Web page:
SOUTHLANDS SUSTAINABLE CEMETERY?
In 2009 Orica submitted a development application for its Southlands site in Banksmeadow. This 18ha parcel of land is the site of the primary containment line for Orica’s Botany Aquifer contamination. Orica’s intention has been to fill the site and concrete for warehousing. The heavy traffic generated by warehousing and the potential flooding problems have been the main reasons why the Department of Planning as yet has been unable to provide a determination. It would be better to leave the land as a buffer, revegetated with plant species that in time would ‘phytoremediate’ the soil and water of contaminants. But Orica, in the interests of its shareholders, is determined to develop and sell off as soon as possible.
There are two reasons why a creative alternative should be considered. Firstly, there is an environmental and community debt to pay. ICI/Orica were responsible for the biggest chemical spill in Australia and according to their experts the Botany Aquifer is likely to remain contaminated for hundreds of years. The water that is currently being pumped from the Aquifer by Orica is sold after it has been treated while residents in the area have been banned from using their bores.
Secondly, the current land use zoning is not appropriate. At first glance it might appear sensible to locate warehouses near ports and this can work if the ports are small or remote and have an appropriate road network servicing them. This is not the case at Botany. The area is only 10km from the CBD while the population centre of Sydney is at Ermington near Parramatta. The bigger population growth areas are in the west, north west and south west. Residents are travelling east for work, study and recreation, eg. beaches, universities. Heavy vehicles associated with local warehousing compete with domestic travellers and with large container vehicles. 85% of containers are transported by road to and from Port Botany. The target of 40% by rail which was used for modelling in the traffic study for the expansion of Port Botany, has been lowered to 28%. The current throughput at the Port is 2million containers a year. It is obvious that the cap of 3.2million containers will be raised adding to pressure on local roads and major arteries like the M5 and General Holmes Drive. Warehousing needs to be distributed throughout the Sydney Basin, clustered around the intermodal terminals as recommended in the Brereton ‘Railing Port Botany Containers Report’ of 2005.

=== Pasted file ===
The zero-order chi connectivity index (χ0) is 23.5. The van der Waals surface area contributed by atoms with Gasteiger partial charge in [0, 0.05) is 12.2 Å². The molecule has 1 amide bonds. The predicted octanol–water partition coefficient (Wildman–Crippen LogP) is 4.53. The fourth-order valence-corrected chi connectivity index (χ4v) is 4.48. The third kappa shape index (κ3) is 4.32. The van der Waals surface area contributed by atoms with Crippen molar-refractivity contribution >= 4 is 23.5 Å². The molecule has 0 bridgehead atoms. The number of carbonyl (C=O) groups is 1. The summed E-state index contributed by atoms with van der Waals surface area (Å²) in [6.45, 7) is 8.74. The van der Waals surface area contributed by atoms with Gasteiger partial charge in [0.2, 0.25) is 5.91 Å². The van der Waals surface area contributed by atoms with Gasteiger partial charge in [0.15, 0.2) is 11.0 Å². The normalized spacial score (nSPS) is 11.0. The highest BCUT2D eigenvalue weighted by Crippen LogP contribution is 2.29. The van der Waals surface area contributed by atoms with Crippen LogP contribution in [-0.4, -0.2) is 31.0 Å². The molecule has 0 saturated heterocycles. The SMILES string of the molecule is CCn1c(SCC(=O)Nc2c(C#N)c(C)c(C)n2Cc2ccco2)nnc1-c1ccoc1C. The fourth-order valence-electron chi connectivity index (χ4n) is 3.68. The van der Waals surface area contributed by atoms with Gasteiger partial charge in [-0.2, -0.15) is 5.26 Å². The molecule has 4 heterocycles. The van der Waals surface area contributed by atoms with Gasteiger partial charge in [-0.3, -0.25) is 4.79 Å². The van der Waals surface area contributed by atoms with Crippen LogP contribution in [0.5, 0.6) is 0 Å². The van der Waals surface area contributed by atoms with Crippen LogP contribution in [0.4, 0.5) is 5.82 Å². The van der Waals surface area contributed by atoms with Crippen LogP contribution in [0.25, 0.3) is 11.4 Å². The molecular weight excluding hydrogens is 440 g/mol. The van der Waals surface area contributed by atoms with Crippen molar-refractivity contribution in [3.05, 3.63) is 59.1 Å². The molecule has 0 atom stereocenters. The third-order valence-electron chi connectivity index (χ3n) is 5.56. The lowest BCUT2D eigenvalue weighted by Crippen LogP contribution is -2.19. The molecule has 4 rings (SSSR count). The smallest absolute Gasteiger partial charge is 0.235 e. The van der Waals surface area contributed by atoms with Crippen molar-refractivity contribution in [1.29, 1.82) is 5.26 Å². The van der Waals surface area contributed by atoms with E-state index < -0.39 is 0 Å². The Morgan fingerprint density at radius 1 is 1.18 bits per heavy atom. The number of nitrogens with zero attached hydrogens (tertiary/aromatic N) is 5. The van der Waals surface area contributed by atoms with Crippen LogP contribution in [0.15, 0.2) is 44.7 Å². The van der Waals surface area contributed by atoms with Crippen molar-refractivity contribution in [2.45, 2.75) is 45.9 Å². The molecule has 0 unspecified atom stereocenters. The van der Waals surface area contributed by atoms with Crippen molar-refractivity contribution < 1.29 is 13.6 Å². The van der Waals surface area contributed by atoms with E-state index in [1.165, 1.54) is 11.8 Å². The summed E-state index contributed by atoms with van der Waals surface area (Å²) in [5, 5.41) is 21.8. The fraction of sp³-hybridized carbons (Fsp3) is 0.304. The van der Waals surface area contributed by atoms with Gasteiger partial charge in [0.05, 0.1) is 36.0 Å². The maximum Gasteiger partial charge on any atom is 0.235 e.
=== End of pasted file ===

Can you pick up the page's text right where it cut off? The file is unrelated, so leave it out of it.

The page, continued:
Studies by Crown Lands and the Cemetery Trusts have confirmed a need for burial space in the Eastern Suburbs. Instead of proposing the use of 5ha of food producing land why not 15ha in Banksmeadow. Southlands could be transformed into a peaceful bushland haven and buffer zone and Orica could provide a positive development for the area and potentially realise higher returns. Public transport could be made available for visitors and be an added bonus for workers at neighbouring sites.